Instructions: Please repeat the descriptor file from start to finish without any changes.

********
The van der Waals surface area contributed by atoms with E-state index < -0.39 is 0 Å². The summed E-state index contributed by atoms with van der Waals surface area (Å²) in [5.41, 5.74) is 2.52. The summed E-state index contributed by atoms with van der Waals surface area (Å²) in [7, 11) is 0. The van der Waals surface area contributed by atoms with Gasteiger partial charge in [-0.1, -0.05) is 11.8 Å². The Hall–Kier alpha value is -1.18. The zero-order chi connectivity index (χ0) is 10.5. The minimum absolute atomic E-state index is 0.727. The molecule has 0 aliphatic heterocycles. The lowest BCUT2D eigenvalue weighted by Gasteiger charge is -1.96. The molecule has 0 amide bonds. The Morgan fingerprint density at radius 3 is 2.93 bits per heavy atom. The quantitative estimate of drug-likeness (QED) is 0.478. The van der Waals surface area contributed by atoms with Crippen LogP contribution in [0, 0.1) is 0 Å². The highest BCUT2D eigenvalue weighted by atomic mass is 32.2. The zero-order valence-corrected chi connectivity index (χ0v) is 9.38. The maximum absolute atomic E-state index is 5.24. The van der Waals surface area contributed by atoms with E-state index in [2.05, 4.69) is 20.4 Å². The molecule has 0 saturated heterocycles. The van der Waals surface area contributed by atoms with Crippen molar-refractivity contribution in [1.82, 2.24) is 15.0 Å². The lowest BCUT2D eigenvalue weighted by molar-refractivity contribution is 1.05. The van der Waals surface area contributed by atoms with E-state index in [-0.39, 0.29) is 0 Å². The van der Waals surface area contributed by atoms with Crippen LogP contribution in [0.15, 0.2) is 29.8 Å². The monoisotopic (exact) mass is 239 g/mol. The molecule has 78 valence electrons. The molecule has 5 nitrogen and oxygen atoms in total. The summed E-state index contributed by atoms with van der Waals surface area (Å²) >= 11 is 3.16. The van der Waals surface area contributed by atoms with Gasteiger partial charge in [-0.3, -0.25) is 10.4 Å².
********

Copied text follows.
The van der Waals surface area contributed by atoms with E-state index < -0.39 is 0 Å². The summed E-state index contributed by atoms with van der Waals surface area (Å²) in [5.41, 5.74) is 2.52. The summed E-state index contributed by atoms with van der Waals surface area (Å²) in [7, 11) is 0. The van der Waals surface area contributed by atoms with Gasteiger partial charge in [-0.1, -0.05) is 11.8 Å². The Hall–Kier alpha value is -1.18. The zero-order chi connectivity index (χ0) is 10.5. The minimum absolute atomic E-state index is 0.727. The molecule has 0 aliphatic heterocycles. The lowest BCUT2D eigenvalue weighted by Gasteiger charge is -1.96. The molecule has 0 amide bonds. The Morgan fingerprint density at radius 3 is 2.93 bits per heavy atom. The quantitative estimate of drug-likeness (QED) is 0.478. The van der Waals surface area contributed by atoms with Crippen LogP contribution in [0, 0.1) is 0 Å². The highest BCUT2D eigenvalue weighted by atomic mass is 32.2. The zero-order valence-corrected chi connectivity index (χ0v) is 9.38. The maximum absolute atomic E-state index is 5.24. The van der Waals surface area contributed by atoms with E-state index in [2.05, 4.69) is 20.4 Å². The molecule has 0 saturated heterocycles. The van der Waals surface area contributed by atoms with Crippen molar-refractivity contribution in [1.82, 2.24) is 15.0 Å². The lowest BCUT2D eigenvalue weighted by molar-refractivity contribution is 1.05. The van der Waals surface area contributed by atoms with E-state index in [-0.39, 0.29) is 0 Å². The van der Waals surface area contributed by atoms with Crippen LogP contribution in [0.15, 0.2) is 29.8 Å². The monoisotopic (exact) mass is 239 g/mol. The molecule has 78 valence electrons. The molecule has 5 nitrogen and oxygen atoms in total. The summed E-state index contributed by atoms with van der Waals surface area (Å²) >= 11 is 3.16. The van der Waals surface area contributed by atoms with Gasteiger partial charge in [-0.3, -0.25) is 10.4 Å².